The NOP (ORL1) receptor antagonist Compound B stimulates mesolimbic dopamine release and is rewarding in mice by a non-NOP-receptor-mediated mechanism.
|Title||The NOP (ORL1) receptor antagonist Compound B stimulates mesolimbic dopamine release and is rewarding in mice by a non-NOP-receptor-mediated mechanism.|
|Publication Type||Journal Article|
|Year of Publication||2004|
|Authors||Koizumi, M, Sakoori K, Midorikawa N, Murphy NP|
|Journal||British journal of pharmacology|
|Date Published||2004 Sep|
|Keywords||Analgesics, Opioid, Animals, Dopamine, Ethers, Extracellular Space, Hydrocarbons, Fluorinated, Indicators and Reagents, Injections, Intraventricular, Limbic System, Male, Mice, Mice, Inbred C57BL, Mice, Knockout, microdialysis, Morphine, Neurotransmitter Agents, Nucleus Accumbens, Receptors, Opioid, Reward|
1. Compound B (1-[(3R, 4R)-1-cyclooctylmethyl-3-hydroxymethyl-4-piperidyl]-3-ethyl-1,3-dihydro-2H-benzimidazol-2-one, CompB) is a nociceptin/orphanin FQ (N/OFQ) antagonist showing high selectivity for the NOP (ORL1) receptor over classical opioid receptors. We studied the effect of subcutaneous CompB administration on the release of mesolimbic dopamine (DA) and the expression of hedonia in mice. 2. CompB (0.3-30 mg kg(-1)) dose dependently stimulated mesolimbic DA release as measured by in vivo freely moving microdialysis, without any change in locomotor activity. However, intracerebroventricular administered N/OFQ (endogenous agonist of the NOP receptor, 6 nmol) did not influence CompB- (10 mg kg(-1)) induced DA release, despite clearly suppressing release when administered alone. 3. Studies using NOP receptor knockout mice and no-net-flux microdialysis revealed mildly, but not statistically significantly higher endogenous DA levels in mice lacking the NOP receptor compared to wild-type mice. Administration of CompB (10 mg kg(-1)) induced identical increases in mesolimbic DA release in wild-type and NOP receptor knockout mice. 4. CompB was rewarding in approximately the same dose range in which CompB induced major increases in mesolimbic DA release when assayed using a conditioned place preference paradigm. The rewarding effect of CompB (30 mg kg(-1)) was maintained in NOP receptor knockout mice. 5. These results show that CompB stimulates mesolimbic DA release and is rewarding by an action independent of the NOP receptor, the precise site of which is unclear. Consequently, caution should be exercised when interpreting the results of studies using this drug, particularly when administered by a peripheral route.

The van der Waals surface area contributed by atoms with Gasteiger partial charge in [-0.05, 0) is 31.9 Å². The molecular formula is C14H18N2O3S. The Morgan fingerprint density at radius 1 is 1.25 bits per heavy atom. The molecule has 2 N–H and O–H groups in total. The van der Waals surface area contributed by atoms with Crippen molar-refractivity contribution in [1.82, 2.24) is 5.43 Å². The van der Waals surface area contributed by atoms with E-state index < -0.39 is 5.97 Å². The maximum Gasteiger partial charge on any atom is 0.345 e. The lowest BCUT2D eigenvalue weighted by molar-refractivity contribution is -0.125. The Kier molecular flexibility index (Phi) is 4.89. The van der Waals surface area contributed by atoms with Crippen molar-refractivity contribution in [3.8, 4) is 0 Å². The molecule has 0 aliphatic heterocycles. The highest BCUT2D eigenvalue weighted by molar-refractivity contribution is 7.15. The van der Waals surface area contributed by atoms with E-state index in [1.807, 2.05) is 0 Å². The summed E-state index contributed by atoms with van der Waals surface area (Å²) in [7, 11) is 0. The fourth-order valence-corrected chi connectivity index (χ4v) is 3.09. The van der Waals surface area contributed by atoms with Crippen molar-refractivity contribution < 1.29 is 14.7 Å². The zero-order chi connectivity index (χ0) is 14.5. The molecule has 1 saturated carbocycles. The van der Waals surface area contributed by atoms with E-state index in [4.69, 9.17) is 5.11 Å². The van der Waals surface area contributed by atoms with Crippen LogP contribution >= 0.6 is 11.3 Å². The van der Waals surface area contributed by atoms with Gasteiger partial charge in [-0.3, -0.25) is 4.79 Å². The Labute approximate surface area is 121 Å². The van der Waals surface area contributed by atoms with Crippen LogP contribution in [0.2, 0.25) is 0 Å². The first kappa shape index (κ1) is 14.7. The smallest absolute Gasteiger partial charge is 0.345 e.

|Alternate Journal||Br. J. Pharmacol.|